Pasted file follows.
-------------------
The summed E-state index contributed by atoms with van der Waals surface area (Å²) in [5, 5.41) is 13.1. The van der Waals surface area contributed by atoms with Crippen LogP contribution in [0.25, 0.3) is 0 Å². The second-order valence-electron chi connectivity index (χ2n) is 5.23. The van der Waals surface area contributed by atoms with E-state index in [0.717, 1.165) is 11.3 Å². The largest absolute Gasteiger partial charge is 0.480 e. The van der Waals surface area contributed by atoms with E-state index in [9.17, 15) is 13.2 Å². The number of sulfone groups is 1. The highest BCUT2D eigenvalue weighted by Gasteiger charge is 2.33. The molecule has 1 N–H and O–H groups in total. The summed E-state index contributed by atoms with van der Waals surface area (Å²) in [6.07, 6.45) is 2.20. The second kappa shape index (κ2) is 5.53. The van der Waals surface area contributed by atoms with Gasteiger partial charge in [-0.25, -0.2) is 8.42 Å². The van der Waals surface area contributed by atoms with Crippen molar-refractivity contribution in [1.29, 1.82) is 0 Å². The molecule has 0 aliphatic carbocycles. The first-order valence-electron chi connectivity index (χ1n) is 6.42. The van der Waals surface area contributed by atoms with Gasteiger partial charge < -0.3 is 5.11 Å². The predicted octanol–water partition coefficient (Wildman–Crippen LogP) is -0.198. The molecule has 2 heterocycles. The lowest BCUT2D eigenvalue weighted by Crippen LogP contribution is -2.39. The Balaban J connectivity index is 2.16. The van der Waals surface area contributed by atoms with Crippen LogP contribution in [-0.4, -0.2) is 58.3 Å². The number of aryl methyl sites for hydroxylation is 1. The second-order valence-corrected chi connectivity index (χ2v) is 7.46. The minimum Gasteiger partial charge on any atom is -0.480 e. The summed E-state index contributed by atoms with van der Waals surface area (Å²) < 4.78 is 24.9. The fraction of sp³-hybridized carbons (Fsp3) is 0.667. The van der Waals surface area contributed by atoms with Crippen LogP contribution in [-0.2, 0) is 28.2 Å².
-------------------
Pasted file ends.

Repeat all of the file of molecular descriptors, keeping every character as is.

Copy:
The summed E-state index contributed by atoms with van der Waals surface area (Å²) in [5, 5.41) is 13.1. The van der Waals surface area contributed by atoms with Crippen LogP contribution in [0.25, 0.3) is 0 Å². The second-order valence-electron chi connectivity index (χ2n) is 5.23. The van der Waals surface area contributed by atoms with E-state index in [0.717, 1.165) is 11.3 Å². The largest absolute Gasteiger partial charge is 0.480 e. The van der Waals surface area contributed by atoms with E-state index in [9.17, 15) is 13.2 Å². The number of sulfone groups is 1. The highest BCUT2D eigenvalue weighted by Gasteiger charge is 2.33. The molecule has 1 N–H and O–H groups in total. The summed E-state index contributed by atoms with van der Waals surface area (Å²) in [6.07, 6.45) is 2.20. The second kappa shape index (κ2) is 5.53. The van der Waals surface area contributed by atoms with Gasteiger partial charge in [-0.25, -0.2) is 8.42 Å². The van der Waals surface area contributed by atoms with Crippen molar-refractivity contribution in [1.29, 1.82) is 0 Å². The molecule has 0 aliphatic carbocycles. The first-order valence-electron chi connectivity index (χ1n) is 6.42. The van der Waals surface area contributed by atoms with Gasteiger partial charge < -0.3 is 5.11 Å². The predicted octanol–water partition coefficient (Wildman–Crippen LogP) is -0.198. The molecule has 2 heterocycles. The lowest BCUT2D eigenvalue weighted by Crippen LogP contribution is -2.39. The Balaban J connectivity index is 2.16. The van der Waals surface area contributed by atoms with Crippen LogP contribution in [-0.4, -0.2) is 58.3 Å². The number of aryl methyl sites for hydroxylation is 1. The second-order valence-corrected chi connectivity index (χ2v) is 7.46. The minimum Gasteiger partial charge on any atom is -0.480 e. The summed E-state index contributed by atoms with van der Waals surface area (Å²) < 4.78 is 24.9. The fraction of sp³-hybridized carbons (Fsp3) is 0.667. The van der Waals surface area contributed by atoms with Crippen LogP contribution in [-0.2, 0) is 28.2 Å².